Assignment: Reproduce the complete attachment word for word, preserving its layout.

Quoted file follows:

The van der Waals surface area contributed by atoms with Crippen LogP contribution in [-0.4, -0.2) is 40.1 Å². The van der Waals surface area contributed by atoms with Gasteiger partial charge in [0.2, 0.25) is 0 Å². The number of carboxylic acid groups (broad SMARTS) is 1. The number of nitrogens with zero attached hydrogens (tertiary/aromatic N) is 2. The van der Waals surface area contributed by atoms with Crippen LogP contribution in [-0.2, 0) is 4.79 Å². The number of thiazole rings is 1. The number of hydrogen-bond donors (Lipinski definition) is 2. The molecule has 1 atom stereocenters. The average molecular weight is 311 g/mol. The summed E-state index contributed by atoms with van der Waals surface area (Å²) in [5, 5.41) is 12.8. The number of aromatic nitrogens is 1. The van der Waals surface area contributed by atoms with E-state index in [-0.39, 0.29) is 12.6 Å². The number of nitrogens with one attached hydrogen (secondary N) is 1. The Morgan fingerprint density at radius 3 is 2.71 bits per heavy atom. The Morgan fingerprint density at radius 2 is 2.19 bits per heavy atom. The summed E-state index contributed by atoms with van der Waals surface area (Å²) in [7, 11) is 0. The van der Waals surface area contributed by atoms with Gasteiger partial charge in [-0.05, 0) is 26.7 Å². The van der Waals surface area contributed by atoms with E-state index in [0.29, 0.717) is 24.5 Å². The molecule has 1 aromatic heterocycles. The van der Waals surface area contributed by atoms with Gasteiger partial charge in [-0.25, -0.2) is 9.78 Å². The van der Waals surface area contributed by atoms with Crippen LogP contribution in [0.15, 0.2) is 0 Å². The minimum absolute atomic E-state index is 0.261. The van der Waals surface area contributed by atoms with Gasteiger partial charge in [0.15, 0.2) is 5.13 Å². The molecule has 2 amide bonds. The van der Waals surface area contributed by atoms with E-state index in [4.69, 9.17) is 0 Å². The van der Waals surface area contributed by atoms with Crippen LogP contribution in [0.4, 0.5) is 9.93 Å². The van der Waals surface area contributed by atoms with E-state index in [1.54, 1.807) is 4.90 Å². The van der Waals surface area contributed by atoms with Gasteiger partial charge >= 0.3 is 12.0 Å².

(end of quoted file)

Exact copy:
The van der Waals surface area contributed by atoms with Crippen LogP contribution in [-0.4, -0.2) is 40.1 Å². The van der Waals surface area contributed by atoms with Gasteiger partial charge in [0.2, 0.25) is 0 Å². The number of carboxylic acid groups (broad SMARTS) is 1. The number of nitrogens with zero attached hydrogens (tertiary/aromatic N) is 2. The van der Waals surface area contributed by atoms with Crippen LogP contribution in [-0.2, 0) is 4.79 Å². The number of thiazole rings is 1. The number of hydrogen-bond donors (Lipinski definition) is 2. The molecule has 1 atom stereocenters. The average molecular weight is 311 g/mol. The summed E-state index contributed by atoms with van der Waals surface area (Å²) in [5, 5.41) is 12.8. The number of aromatic nitrogens is 1. The van der Waals surface area contributed by atoms with E-state index in [-0.39, 0.29) is 12.6 Å². The number of nitrogens with one attached hydrogen (secondary N) is 1. The Morgan fingerprint density at radius 3 is 2.71 bits per heavy atom. The Morgan fingerprint density at radius 2 is 2.19 bits per heavy atom. The summed E-state index contributed by atoms with van der Waals surface area (Å²) in [7, 11) is 0. The van der Waals surface area contributed by atoms with Gasteiger partial charge in [-0.05, 0) is 26.7 Å². The van der Waals surface area contributed by atoms with E-state index in [0.29, 0.717) is 24.5 Å². The molecule has 1 aromatic heterocycles. The van der Waals surface area contributed by atoms with Gasteiger partial charge in [-0.25, -0.2) is 9.78 Å². The van der Waals surface area contributed by atoms with Crippen LogP contribution in [0.15, 0.2) is 0 Å². The minimum absolute atomic E-state index is 0.261. The van der Waals surface area contributed by atoms with Gasteiger partial charge in [0.15, 0.2) is 5.13 Å². The molecule has 2 amide bonds. The van der Waals surface area contributed by atoms with E-state index in [4.69, 9.17) is 0 Å². The van der Waals surface area contributed by atoms with Crippen LogP contribution in [0.4, 0.5) is 9.93 Å². The van der Waals surface area contributed by atoms with E-state index in [1.54, 1.807) is 4.90 Å². The van der Waals surface area contributed by atoms with Gasteiger partial charge >= 0.3 is 12.0 Å².